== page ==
Recently, a well-known correspondent for one of the major American media outlets stationed in Ethiopia sent me an email grousing about my article urging boycott of Coca Cola in Ethiopia. He wrote, “I’m sorry to be blunt, but I don’t understand the thrust of this article [on boycotting Coca Cola]. You seem intent on misleading at least some of your ‘millions’ of readers that Ethiopian politics is simply evil regime vs angelic (and united) opponents.”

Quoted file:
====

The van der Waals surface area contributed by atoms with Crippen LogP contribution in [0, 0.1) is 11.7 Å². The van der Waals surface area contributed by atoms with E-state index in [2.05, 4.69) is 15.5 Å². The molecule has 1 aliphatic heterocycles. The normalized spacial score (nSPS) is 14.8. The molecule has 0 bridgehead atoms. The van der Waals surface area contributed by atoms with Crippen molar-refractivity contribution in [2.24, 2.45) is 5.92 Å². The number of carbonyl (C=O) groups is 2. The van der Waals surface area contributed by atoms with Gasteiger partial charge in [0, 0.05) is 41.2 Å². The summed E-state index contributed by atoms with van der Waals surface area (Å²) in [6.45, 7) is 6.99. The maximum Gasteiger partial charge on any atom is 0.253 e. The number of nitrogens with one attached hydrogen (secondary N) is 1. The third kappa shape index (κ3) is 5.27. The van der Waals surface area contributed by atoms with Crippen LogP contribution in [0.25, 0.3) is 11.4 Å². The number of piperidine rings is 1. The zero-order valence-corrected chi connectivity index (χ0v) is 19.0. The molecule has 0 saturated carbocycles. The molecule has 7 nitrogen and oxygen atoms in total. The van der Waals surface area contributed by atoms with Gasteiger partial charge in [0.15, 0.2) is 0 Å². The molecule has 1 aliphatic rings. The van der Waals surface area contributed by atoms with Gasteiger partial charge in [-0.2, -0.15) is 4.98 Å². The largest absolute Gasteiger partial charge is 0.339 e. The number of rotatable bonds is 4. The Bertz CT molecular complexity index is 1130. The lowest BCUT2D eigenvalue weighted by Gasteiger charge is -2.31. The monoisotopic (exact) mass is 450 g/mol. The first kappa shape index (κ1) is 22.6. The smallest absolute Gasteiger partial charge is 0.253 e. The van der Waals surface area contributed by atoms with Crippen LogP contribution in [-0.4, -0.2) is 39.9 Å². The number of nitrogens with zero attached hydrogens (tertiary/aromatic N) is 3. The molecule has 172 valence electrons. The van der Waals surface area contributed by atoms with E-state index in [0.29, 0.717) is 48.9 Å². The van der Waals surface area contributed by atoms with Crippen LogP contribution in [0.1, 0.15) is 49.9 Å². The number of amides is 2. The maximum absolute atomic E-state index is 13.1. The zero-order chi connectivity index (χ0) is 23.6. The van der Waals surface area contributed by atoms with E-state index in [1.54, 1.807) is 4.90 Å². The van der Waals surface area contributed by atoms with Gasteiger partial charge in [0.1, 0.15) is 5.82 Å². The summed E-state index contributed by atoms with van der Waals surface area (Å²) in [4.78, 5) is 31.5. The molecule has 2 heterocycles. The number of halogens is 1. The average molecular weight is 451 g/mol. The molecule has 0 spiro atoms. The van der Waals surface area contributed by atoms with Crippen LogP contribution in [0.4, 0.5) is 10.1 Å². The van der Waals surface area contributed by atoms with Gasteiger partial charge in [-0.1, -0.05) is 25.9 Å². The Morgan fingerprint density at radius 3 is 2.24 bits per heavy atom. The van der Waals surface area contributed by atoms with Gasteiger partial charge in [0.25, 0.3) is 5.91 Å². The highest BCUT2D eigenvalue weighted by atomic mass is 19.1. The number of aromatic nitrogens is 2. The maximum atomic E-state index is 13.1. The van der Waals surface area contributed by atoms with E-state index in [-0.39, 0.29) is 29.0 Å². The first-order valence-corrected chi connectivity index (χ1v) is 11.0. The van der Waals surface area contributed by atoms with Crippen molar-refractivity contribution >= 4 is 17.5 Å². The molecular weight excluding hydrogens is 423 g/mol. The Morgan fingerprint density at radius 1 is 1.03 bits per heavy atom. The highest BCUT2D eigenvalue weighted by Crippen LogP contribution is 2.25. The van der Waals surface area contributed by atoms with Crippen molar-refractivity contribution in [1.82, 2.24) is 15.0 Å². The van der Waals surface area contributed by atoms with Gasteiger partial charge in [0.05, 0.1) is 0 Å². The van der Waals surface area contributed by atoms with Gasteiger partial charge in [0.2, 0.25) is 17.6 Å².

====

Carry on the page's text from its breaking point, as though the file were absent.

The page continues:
My response to the befuddled foreign correspondent was terse, swift and unapologetic. “It is. Deal with it! I am not sorry to be blunt. It is your right to mindlessly parrot the regime’s line!!!” When one’s journalistic accreditation and privileged existence in Ethiopia depends on one’s choice of words and reportorial insipidity, timidity masquerading as integrity and neutrality becomes a journalistic virtue.